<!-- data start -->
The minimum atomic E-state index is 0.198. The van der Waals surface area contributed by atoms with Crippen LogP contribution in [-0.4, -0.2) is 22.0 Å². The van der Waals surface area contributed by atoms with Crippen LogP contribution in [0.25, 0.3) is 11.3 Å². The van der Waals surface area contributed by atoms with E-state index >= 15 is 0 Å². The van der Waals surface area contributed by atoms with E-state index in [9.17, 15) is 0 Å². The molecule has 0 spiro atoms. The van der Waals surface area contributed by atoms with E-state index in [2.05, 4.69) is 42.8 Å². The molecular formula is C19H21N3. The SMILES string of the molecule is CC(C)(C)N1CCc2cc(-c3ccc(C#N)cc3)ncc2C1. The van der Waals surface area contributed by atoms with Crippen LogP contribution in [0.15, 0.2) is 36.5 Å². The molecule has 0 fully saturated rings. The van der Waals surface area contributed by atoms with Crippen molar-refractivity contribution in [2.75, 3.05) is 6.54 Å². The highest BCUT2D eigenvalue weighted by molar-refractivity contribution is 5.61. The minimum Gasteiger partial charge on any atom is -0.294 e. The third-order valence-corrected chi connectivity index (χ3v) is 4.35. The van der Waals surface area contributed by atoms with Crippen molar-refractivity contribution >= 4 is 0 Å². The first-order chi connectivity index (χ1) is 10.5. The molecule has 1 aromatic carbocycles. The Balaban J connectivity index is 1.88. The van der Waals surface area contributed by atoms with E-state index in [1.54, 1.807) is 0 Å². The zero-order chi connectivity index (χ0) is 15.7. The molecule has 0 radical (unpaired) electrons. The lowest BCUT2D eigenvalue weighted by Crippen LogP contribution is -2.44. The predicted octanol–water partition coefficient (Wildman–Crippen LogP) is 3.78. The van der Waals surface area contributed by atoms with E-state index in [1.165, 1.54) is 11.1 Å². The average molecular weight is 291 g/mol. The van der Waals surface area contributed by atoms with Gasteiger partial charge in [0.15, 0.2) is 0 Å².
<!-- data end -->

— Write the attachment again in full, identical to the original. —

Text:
The minimum atomic E-state index is 0.198. The van der Waals surface area contributed by atoms with Crippen LogP contribution in [-0.4, -0.2) is 22.0 Å². The van der Waals surface area contributed by atoms with Crippen LogP contribution in [0.25, 0.3) is 11.3 Å². The van der Waals surface area contributed by atoms with E-state index >= 15 is 0 Å². The van der Waals surface area contributed by atoms with E-state index in [9.17, 15) is 0 Å². The molecule has 0 spiro atoms. The van der Waals surface area contributed by atoms with E-state index in [2.05, 4.69) is 42.8 Å². The molecular formula is C19H21N3. The SMILES string of the molecule is CC(C)(C)N1CCc2cc(-c3ccc(C#N)cc3)ncc2C1. The van der Waals surface area contributed by atoms with Crippen LogP contribution in [0.15, 0.2) is 36.5 Å². The molecule has 0 fully saturated rings. The van der Waals surface area contributed by atoms with Crippen molar-refractivity contribution in [2.75, 3.05) is 6.54 Å². The highest BCUT2D eigenvalue weighted by molar-refractivity contribution is 5.61. The minimum Gasteiger partial charge on any atom is -0.294 e. The third-order valence-corrected chi connectivity index (χ3v) is 4.35. The van der Waals surface area contributed by atoms with Crippen molar-refractivity contribution >= 4 is 0 Å². The first-order chi connectivity index (χ1) is 10.5. The molecule has 1 aromatic carbocycles. The Balaban J connectivity index is 1.88. The van der Waals surface area contributed by atoms with E-state index in [1.54, 1.807) is 0 Å². The zero-order chi connectivity index (χ0) is 15.7. The molecule has 0 radical (unpaired) electrons. The lowest BCUT2D eigenvalue weighted by Crippen LogP contribution is -2.44. The predicted octanol–water partition coefficient (Wildman–Crippen LogP) is 3.78. The van der Waals surface area contributed by atoms with E-state index in [1.165, 1.54) is 11.1 Å². The average molecular weight is 291 g/mol. The van der Waals surface area contributed by atoms with Gasteiger partial charge in [0.15, 0.2) is 0 Å².